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Walmart Credit Card®

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$0
Rewards Rate
Save 3% on Walmart.com purchases including Grocery Pickup, 2% on Murphy USA & Walmart gas, and 1% at Walmart & anywhere your card is accepted.
Regular Purchase APR
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Target REDcard™ Credit Card

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Regular Purchase APR
25.15% Variable

Step 2: Keep your utilization rate low

As noted above, utilization is the amount of your credit limit you spend each month. For example, if you have a $500 credit limit and spend $50 in a month, your utilization will be 10%.

Your goal should be to never exceed 30% of your credit limit. Ideally, you should be even lower than 30%, because the lower your utilization rate, the better your score will be.

We recommend you make one small purchase a month, then pay it off as soon as the balance is due, to keep your utilization low and help increase your credit score at a faster rate.

Step 3: Pay in full, and on time, each month

The easiest way to prove you’re responsible is to only charge what you can afford. Never use your credit card to buy an item you won’t be able to pay off on time and in full each month.

Being late on your payments has an extremely negative impact on your credit score, once the late payment has been reported to the credit bureaus (typically 30 days after the missed due date).

Contrary to what some people may tell you, there is also no advantage to only paying the minimum amount due on your card. That will only result in you paying interest on your purchases, and it does nothing to help your credit score. Don’t fall into the minimum payment trap — your wallet will not be pleased.

Step 4: Avoid credit card debt

This goes hand-in-hand with step three. By only purchasing what you can pay off in full, you’ll never accumulate credit card debt.

If you’re already in debt from the misuse of credit cards, make sure you continue to pay at least the minimum due on time each month. Paying on time is the number one indicator of a responsible borrower.

You could also consider applying for a personal loan, and using the money from the loan to pay off your credit card debt. Personal loan companies have interest rates that can start as low as 4.25%, and some will approve people with credit scores as low as 550. You can shop around for a personal loan without hurting your score, because the lenders will approve you using a soft pull (which doesn’t impact your score). A study by MagnifyMoney’s parent company Lending Club showed that people who paid off their credit card debt with a personal loan saw their score increase by 31% on average, right away. You can look for the best personal loans using this personal loan tool at LendingTree. [Disclosure: LendingTree is the parent company of MagnifyMoney.] With a single application, you can check your rate with dozens of lenders. And the best part: LendingTree uses a soft pull, which means your credit score will not be negatively impacted.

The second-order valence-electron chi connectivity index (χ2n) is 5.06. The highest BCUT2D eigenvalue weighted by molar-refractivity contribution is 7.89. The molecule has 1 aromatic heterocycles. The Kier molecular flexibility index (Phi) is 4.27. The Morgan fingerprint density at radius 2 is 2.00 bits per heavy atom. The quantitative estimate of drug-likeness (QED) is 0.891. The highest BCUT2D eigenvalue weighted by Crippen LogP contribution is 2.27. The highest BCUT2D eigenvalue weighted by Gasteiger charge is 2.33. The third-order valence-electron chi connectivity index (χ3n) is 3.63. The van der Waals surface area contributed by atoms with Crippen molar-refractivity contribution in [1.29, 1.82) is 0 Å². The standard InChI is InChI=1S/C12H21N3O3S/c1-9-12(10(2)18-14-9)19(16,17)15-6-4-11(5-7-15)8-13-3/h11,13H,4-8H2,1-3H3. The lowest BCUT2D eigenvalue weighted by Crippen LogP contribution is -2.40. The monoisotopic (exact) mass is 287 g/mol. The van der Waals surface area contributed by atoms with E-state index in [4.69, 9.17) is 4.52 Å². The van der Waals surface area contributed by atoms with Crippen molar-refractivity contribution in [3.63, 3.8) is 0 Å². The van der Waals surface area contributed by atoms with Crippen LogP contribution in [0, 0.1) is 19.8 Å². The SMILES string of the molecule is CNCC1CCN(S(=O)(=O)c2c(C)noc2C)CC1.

After you pay off your credit cards with the proceeds from the loan, do not build up your debt again. Instead, just make one purchase each month and pay it off in full.

Once you pay off your cards, resist the urge to close them. Closing your cards will not only lower your utilization rate but remove history, which damages your score in the “length of credit history” category. The longer your credit history, the more time you have had to prove yourself as a responsible credit card holder.

Step 5: As your score improves, so do your options for better credit cards

You’ll start to get credit card offers as you begin to build your credit history and improve your score. Credit card companies still love sending snail mail.

Beware of any offers, especially for cashback cards, while your score is below 650. These cards typically provide little value and can smack you with high interest rates if you fail to follow step three.